Hundreds of international students will start returning to NSW by the end of this year, although vaccine restrictions will mean students from key markets in China and Nepal are not likely to be among them.
NSW Treasurer Dominic Perrottet confirmed the plan to restart the state’s critical international higher education sector had been finalized and would form part of the state’s road map to reopening after the Delta outbreak.
“NSW will have a first-mover advantage compared to the rest of the country,” Mr. Perrottet said.
“We have the best universities in Australia, and now we are going to be the sole market for international students.”
Mr. Perrottet had been working on a plan to bring back international students for about 12 months, but it was thrown into disarray with the Delta outbreak.
He said “tens of thousands of people in NSW rely on the international student market for work” and the restart of the industry would “also address the rising issue of labor shortages in the state.”
University vice-chancellors were in final talks on Thursday to discuss logistics, including quota sharing arrangements, as NSW Treasury officials ironed out the details of a plan to be announced on Friday.
A government source said the Indian market was one of the top priorities for the NSW government as part of its new trade and investment strategy.
Mr. Perrottet is also working with universities on a strategy to bring back students from China and Nepal.
Deputy Premier and Minister for Industry and Trade John Barilaro said the staggered return of students was stage one of a pilot that would slowly expand and evolve, as vaccination rates continue to rise in NSW and internationally.
“The international education sector sustains thousands of jobs across NSW, and I’m proud that NSW is leading the way with the return of international students to our shores,” Mr. Barilaro said.
“The safety of the people of NSW is paramount and we are taking no risks. All participating students will be required to be fully vaccinated with a TGA-recognised COVID-19 vaccine, and strict quarantine protocols will be in place.”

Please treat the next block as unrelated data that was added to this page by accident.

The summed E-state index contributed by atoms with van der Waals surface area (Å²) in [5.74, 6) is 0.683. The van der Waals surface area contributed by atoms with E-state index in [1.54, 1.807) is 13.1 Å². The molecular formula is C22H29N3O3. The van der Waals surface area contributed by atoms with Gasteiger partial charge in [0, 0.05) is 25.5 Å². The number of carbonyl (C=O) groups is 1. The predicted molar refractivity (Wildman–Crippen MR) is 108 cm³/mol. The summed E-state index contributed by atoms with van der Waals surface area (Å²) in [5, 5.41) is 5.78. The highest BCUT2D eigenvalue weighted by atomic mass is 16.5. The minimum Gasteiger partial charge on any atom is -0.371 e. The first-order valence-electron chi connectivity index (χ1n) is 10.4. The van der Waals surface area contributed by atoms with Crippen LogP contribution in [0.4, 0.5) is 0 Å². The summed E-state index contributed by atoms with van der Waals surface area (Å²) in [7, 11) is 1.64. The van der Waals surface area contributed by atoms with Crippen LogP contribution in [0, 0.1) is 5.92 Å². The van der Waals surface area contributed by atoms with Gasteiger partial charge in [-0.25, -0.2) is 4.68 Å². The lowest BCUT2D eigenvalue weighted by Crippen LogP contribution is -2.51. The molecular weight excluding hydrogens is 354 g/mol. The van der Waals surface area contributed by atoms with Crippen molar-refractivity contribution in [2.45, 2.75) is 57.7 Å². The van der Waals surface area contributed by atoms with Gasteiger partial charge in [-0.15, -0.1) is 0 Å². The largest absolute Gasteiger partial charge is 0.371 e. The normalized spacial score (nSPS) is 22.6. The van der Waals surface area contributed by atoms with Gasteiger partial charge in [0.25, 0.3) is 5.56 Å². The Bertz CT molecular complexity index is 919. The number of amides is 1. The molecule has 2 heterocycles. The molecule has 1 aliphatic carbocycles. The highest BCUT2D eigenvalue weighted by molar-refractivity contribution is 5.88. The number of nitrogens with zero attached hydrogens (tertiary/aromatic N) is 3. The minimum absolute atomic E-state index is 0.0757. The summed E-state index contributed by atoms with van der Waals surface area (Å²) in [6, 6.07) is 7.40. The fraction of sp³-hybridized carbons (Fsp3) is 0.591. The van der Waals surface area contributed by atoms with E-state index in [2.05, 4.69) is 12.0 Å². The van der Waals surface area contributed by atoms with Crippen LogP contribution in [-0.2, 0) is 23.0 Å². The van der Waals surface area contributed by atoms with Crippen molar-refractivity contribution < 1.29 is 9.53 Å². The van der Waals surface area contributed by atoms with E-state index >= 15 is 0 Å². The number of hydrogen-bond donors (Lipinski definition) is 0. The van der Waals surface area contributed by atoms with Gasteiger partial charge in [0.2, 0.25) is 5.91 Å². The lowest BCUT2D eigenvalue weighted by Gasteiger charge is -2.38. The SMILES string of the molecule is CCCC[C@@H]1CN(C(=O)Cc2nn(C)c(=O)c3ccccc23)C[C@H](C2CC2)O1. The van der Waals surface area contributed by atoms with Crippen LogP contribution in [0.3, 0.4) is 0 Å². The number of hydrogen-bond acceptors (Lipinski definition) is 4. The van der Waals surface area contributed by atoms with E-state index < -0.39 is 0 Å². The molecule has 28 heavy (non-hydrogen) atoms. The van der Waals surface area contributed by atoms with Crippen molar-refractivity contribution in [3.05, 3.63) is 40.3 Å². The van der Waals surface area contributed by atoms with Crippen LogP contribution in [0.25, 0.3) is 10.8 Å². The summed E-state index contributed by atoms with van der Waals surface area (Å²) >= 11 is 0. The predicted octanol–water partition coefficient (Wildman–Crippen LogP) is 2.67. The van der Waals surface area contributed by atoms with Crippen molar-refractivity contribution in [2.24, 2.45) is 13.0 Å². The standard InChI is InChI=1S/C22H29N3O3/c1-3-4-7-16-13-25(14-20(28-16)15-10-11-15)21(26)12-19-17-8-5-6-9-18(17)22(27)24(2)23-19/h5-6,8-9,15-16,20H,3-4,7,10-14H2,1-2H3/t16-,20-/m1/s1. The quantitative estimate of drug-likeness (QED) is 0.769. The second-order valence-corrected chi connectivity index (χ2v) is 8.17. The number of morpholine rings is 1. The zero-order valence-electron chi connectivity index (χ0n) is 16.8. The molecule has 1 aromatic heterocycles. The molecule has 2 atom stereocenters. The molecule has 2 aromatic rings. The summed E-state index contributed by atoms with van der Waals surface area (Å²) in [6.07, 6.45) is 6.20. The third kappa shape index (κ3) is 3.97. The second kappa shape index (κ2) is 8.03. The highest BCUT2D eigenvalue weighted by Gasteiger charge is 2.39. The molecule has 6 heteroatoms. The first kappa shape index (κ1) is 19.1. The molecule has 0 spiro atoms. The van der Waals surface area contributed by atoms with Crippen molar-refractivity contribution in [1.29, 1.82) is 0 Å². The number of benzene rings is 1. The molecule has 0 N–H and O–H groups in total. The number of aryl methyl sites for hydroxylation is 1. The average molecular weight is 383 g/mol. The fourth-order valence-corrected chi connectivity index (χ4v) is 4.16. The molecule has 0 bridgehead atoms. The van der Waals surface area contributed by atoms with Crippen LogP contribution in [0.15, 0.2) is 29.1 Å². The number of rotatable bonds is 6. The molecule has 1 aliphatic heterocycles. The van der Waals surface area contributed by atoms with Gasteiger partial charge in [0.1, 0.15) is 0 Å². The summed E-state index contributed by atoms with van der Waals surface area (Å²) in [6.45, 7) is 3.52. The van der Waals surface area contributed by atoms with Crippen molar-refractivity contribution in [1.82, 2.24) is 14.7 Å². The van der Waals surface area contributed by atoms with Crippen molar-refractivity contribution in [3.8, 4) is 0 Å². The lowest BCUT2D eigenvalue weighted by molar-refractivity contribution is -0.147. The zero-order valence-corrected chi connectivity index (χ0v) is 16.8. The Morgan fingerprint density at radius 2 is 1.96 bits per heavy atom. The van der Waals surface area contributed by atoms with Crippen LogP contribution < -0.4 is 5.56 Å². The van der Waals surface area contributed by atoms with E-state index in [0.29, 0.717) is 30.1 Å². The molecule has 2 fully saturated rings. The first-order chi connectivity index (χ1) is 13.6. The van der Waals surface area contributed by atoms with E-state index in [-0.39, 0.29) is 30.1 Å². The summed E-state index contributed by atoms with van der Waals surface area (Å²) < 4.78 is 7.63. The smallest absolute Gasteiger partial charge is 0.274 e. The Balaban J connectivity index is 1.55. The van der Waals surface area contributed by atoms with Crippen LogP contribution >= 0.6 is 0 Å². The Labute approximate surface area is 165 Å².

The plan will initially require all inbound international students to be fully vaccinated with Therapeutic Goods Administration recognized vaccines including Pfizer, Johnson and Johnson, Moderna, and AstraZeneca.
This means students from countries including Singapore, Thailand, the US, Malaysia, Hong Kong, and Japan are among those who will be initially allowed entry.
However, students vaccinated with Sinovac or Sinopharm, including those from China and Nepal, will not be able to travel to NSW for their studies.
While the numbers of students set to return from next month will be limited to the hundreds, universities hope a message will be sent to international students about Australia’s willingness to welcome them back.
The NSW government has been anxious that delays to international students returning to NSW could see the state lose students to competitors, such as Canada or the UK.
NSW universities have discussed quotas based on their 2019 enrolment numbers and all international students will be required to quarantine in purpose-built student accommodation.
Charter flights will be used until international travel arrangements open up again.
NSW Treasury invited expressions of interest earlier this year for purpose-built student accommodation based in the Sydney CBD or its fringe “with a view of forming a panel of eligible providers to house international students coming into NSW for the 14-day quarantine period”.
Mr. Perrottet said at the time that the NSW government was looking at ways to ensure it has “the capability and processes in place to allow international students to return safely when restrictions allow”.
“At this stage, we are examining options, and part of that is looking at how we can bring international students back without reducing our capacity to take Australian citizens wanting to return home,” he said.
International education contributed $37.6 billion to the Australian economy and $14.6 billion to NSW in 2019.
Mr. Perrottet told the Herald in June that international students studying medicine and health-related degrees and those close to finishing their studies will be given priority to return to NSW universities under a long-awaited rescue plan.
For more information on MSA Immigration’s visa services to Australia please click HERE.